Teacher Development from Materials to Method

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The Indian ELT picture

Continuous Comprehensive Evaluation (CCE) was made mandatory in all CBSE schools in 2009 to ensure a diagnostic focus on learning. Teachers unequipped for the prescribed corrective action, however, impair the implementation of CCE. This problem is correlated with the professional development of elementary and secondary teachers through learner-centric ‘pedagogies that develop reflective teachers with adequate skills’ (NCF, 2005, p.25), and ‘improved curriculum and materials’(NCFTE, 2009, p.6).Teacher education for CCE in Communicative Language Teaching (CLT) requires ‘critically engaging with theory’ to ‘bring practice within its perspective’ (NCFTE, 2009, p.9). The role of the teacher is envisaged as ‘…developing capacities to think with educational theories and applying concepts in concrete teaching-learning situations’ (NCFTE, 2009, p.41). Teacher Education in CLT, hence,is focused primarily on method. This emphasis on pedagogical theory to improve teaching methods as the guiding policy of teacher education, however, has not bridged the perceived hiatus between theory and its classroom application.

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Interdisciplinary Teaching in English Literature: Old Hat or New Perspectives?

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In recent times, there has been a lot of academic brouhaha about interdisciplinarity. Interdisciplinary pedagogical practice allows the teacher to cross the traditional boundaries of discipline centred teaching by drawing from two or more academic disciplines to approach the text. Though the term has been in currency for a long time, in the Indian context it has gained popularity only recently.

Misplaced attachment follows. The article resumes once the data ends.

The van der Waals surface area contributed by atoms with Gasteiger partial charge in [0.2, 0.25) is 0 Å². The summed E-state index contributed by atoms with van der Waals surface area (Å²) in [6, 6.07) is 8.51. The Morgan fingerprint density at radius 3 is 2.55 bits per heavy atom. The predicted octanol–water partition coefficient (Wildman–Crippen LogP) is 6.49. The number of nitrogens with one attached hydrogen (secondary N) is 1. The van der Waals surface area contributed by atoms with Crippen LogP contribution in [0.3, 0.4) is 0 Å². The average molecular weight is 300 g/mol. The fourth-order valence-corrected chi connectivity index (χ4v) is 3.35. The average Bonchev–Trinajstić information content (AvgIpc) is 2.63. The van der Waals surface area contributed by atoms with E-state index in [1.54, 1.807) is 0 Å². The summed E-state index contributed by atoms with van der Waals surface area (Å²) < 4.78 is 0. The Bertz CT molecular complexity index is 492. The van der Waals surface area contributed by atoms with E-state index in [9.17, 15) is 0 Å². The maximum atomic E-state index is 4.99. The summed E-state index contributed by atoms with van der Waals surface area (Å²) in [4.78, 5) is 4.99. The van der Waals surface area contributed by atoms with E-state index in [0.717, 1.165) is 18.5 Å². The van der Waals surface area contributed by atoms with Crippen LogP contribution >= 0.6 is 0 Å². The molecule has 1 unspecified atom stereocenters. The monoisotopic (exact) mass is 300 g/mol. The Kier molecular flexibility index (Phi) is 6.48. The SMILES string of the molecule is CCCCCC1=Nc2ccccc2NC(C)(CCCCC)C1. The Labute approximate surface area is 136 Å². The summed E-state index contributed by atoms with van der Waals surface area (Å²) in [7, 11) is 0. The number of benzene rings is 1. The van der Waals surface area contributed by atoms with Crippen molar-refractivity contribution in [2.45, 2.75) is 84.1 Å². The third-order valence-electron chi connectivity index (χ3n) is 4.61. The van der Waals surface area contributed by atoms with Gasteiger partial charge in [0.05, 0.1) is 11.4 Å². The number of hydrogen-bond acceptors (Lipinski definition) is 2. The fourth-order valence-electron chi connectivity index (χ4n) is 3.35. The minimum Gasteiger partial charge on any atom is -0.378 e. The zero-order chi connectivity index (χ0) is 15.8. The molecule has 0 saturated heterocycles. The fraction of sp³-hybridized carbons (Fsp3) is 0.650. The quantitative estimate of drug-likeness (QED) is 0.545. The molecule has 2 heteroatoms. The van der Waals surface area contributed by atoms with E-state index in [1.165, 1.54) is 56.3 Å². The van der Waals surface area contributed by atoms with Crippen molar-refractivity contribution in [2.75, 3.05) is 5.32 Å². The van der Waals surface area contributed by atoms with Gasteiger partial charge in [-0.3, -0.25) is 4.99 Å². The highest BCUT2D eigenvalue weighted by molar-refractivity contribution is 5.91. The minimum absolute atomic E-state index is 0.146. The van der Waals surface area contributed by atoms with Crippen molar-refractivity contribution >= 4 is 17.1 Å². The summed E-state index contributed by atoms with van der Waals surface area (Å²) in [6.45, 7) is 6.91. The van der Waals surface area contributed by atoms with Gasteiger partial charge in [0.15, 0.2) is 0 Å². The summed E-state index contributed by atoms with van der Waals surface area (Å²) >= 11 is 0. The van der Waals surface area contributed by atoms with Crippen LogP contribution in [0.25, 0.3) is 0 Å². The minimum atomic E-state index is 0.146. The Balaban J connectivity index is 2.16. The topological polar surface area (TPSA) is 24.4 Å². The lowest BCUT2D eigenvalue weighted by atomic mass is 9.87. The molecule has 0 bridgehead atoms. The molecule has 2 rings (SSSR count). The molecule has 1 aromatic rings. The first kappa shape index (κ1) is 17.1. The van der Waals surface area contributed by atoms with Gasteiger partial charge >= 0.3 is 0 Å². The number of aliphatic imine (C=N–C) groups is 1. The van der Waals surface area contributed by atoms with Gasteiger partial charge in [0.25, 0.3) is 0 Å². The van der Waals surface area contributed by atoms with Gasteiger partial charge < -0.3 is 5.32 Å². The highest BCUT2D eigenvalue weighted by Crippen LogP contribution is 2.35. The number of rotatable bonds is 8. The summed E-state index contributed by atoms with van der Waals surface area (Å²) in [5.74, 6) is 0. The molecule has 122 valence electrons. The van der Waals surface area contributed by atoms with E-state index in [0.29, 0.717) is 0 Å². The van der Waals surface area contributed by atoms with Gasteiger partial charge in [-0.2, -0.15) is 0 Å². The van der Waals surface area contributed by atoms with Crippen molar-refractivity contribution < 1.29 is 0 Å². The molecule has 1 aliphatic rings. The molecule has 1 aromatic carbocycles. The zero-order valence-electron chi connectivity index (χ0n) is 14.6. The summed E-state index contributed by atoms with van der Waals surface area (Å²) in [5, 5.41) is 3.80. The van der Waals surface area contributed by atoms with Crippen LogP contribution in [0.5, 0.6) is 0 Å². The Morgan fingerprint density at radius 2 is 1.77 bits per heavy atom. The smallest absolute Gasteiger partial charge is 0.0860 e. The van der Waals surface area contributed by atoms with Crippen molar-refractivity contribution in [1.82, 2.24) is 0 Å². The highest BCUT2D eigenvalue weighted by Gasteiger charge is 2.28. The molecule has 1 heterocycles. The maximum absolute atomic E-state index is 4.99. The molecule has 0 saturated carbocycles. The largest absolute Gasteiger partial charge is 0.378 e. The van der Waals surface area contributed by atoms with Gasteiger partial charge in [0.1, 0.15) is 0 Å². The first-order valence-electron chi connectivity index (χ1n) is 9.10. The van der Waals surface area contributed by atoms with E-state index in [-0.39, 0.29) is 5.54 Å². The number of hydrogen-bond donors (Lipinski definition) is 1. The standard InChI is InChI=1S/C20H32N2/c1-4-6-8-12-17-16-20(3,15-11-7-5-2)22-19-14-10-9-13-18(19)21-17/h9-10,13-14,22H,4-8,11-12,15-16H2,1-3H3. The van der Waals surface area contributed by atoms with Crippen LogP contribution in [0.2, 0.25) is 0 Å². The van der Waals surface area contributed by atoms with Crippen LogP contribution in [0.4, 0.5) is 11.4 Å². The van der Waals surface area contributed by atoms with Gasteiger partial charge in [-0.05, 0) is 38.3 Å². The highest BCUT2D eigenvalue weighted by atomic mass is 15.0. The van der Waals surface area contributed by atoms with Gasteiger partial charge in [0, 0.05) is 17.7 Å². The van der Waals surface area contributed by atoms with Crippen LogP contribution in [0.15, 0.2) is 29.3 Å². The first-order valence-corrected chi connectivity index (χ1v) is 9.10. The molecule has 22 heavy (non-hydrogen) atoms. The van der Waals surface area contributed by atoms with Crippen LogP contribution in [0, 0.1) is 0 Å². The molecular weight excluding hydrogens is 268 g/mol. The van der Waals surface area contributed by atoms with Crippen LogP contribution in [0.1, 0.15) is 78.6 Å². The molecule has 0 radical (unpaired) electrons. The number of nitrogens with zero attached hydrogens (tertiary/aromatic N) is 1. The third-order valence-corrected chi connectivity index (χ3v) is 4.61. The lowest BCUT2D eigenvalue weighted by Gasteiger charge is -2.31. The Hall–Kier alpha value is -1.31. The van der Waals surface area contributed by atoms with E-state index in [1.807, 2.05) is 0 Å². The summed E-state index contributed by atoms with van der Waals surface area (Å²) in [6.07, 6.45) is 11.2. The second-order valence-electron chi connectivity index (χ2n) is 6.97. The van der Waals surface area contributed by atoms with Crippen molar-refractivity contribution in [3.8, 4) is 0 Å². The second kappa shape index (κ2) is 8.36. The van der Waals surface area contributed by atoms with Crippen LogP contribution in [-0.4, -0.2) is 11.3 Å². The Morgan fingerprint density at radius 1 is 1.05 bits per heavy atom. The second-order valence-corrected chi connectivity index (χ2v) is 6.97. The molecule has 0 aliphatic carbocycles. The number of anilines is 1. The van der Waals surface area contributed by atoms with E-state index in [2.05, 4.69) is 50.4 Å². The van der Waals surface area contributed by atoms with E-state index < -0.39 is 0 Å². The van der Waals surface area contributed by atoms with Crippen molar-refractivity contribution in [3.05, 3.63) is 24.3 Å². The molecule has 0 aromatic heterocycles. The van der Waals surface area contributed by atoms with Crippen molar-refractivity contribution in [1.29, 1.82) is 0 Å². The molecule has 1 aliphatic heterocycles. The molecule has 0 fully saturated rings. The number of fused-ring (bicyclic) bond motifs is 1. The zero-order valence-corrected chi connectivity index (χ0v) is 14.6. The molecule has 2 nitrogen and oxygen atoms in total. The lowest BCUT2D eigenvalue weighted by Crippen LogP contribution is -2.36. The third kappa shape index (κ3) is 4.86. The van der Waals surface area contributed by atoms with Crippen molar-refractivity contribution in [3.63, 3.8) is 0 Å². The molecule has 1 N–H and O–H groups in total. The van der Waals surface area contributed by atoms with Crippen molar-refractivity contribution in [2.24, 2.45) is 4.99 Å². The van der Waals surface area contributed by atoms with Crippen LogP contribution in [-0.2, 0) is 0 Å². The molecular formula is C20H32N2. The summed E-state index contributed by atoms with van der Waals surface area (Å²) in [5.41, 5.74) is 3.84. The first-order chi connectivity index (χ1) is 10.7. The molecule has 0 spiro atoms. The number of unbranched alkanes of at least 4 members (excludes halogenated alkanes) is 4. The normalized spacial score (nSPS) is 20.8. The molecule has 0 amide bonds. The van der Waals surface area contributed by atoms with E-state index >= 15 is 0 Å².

The very discipline of English literature demands an active awareness of other disciplines. Fiction, however removed from the real world, takes its basis from the author’s background and sensibilities. No study of literature can be done in isolation and relies heavily on other disciplines, especially social sciences to heighten the understanding of the text. So even before the concept and theories of interdisciplinarity gained currency, literature teaching meant integrating academic disciplines.

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Interdisciplinarity in Research

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As comparative literature once was, it is currently ‘fashionable’ to delve into interdisciplinary areas of study in teaching and research by exploring and pushing at boundaries. Despite the fact that it is quite difficult to do justice without the required expertise of different disciplines, more and more people are getting attracted to such an approach. This essay is an attempt at self exploration with regard to interdisciplinary studies wherein I try to enumerate the reasons why there is a love-hate relationship with interdisciplinarity, especially in spheres of language and literature.

Widens the horizon: Interdsiciplinarity is liberating as it widens our horizon and allows us to experiment with techniques that were earlier ‘taboo’. By breaking the stereotypical expectations of a disciplinary approach, right from the selection of study area to the methodology of research, the output can be the most original concoction. However this extraordinary freedom requires constant self-checks so as to maintain depth of study.  

Promise of some new findings: What attracts a researcher the most to this approach is the end of the tunnel, a search towards creation of new knowledge. For the literature scholar, analyzing and critiquing texts is not the easiest of tasks and yet parting with one’s grounding is not easy.  Most interdisciplinary studies require a departure from one’s training to self groom towards the vision of a new territory.